I had a discussion with a university lecturer who claimed he could dramatically reverse the trend of declining student numbers within three months. How would he do it? Simply by offering bursaries and scholarships. His idea made a lot of sense. These days much emphasis is placed on science and maths. If, for argument’s sake, the government offered bursaries for students to combine science subjects with at least one or two African languages, all the African language departments in all the universities would be full in no time and we would turn out more graduates who would be qualified to teach maths and science in their mother tongues.

  • Children’s literature
    My passion is children’s literature and one of my main dreams is that we will one day achieve, on this continent, a vibrant, truly multilingual children’s literature in which books are available in every single language of this continent. The advantage of children learning to read in their mother tongue from the outset has been proved beyond doubt.
    At the All-Africa Conference on Children’s Reading held a few years ago, discussions emphasised the importance of mother-tongue and oral language traditions as a source of literacy. In 1995 the first Zambian National Reading Forum report indicated overwhelming consensus that initial literacy should be achieved as quickly as possible in a local language. The report recommended the adoption of an existing programme similar to the one-year Breakthrough to Literacy Course (BTL) developed by the Molteno Project and implemented successfully in South Africa, Botswana and Namibia. Molteno’s reading and writing programme is based on students’ knowledge of the spoken form of their own language. Many other examples were provided from other parts of the continent that demonstrated the benefits of mother-tongue literacy and multilingualism.

    With advances in technology, publishing in many languages has become easier than ever before. Yet we still do not have a truly multilingual literature in this country. Why is this so? Again we come to the question of investment.

    Structural adjustment programmes throughout the continent have resulted in cuts in government education budgets. Consequently library budgets have shrunk to the extent that there is no money to spend on books. This is a disaster for the education of African children, because the inability to read is often the root cause of failure to progress in school. South Africa is no exception and it would be interesting to analyse library expenditure in the past decade and to examine whether there is a relationship to children’s books published in African languages.

    I am convinced that a multilingual children’s literature involves more than just providing books in different languages. It goes to the heart of the education system and its relationship to our identities. Unfortunately, too many of us have remained in this grey area of confusion because we were forced by colonial education to dump our languages and our stories in order to learn how to read and write in colonial languages about things which bore no relation to our own reality. We were taught to read in a mechanical way using readers that were devoid of meaning. We were subjected to “Janet and John” and “Dick and Jane”, dreary books that invoked little passion and emotion. There was a complete disjuncture between the knowledge gained in our families and communities and the knowledge of the classroom.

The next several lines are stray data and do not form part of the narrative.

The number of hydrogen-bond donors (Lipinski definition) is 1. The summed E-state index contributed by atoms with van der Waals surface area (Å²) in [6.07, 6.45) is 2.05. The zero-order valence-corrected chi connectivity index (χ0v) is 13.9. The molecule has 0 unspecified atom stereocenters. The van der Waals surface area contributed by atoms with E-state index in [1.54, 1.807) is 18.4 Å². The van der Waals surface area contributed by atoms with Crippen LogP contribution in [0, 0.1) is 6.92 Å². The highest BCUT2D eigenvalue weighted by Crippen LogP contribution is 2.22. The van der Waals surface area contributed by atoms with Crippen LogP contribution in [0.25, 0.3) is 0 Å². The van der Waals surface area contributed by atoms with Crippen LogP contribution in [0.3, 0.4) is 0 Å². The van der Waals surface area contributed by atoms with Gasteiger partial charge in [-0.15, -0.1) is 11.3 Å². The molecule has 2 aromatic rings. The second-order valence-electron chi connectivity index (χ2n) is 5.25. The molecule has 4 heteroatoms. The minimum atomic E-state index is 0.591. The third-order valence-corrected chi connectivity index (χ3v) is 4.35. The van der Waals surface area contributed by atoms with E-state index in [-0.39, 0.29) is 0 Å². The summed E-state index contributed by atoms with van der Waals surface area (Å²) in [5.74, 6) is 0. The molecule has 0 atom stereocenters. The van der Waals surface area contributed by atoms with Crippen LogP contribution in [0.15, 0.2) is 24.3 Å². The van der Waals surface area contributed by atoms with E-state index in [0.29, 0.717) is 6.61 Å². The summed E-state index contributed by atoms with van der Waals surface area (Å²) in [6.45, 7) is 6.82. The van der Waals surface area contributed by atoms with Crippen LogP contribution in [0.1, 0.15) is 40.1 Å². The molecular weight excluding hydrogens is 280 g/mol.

The great divide between home and school, the failure of education systems to recognise the oral cultures of communities, especially folklore and storytelling traditions, and the lack of culturally relevant materials in indigenous languages are all factors which contribute to the lack of a reading culture in many African communities.

    There is a huge potential for the development of a thriving multilingual children’s literature in South Africa. This country shares languages with its neighbours and there are possibilities for joint publishing of children’s books — possibilities that we have hardly begun to explore. We do have projects such as First Words in Print under Centre for the Book and I know that PRAESA has produced a number of very interesting and attractive children’s books in various languages. There are also some publishers that have produced valuable work, publishing books in co-operation with publishers from elsewhere on the continent Ö

    But this is just not enough.

    It would be a huge boost for children’s literature if the Department of Education undertook to buy copies of the best books published in African languages for all the schools in the country. Not only would it boost multilingualism and satisfy a glaring educational need, it would also boost business and create jobs. All those university lecturers who are being retrenched could be employed writing, translating and publishing children’s books.

    * Address given on Augustus 21st, 2003 at the organisation’s launch in Langa.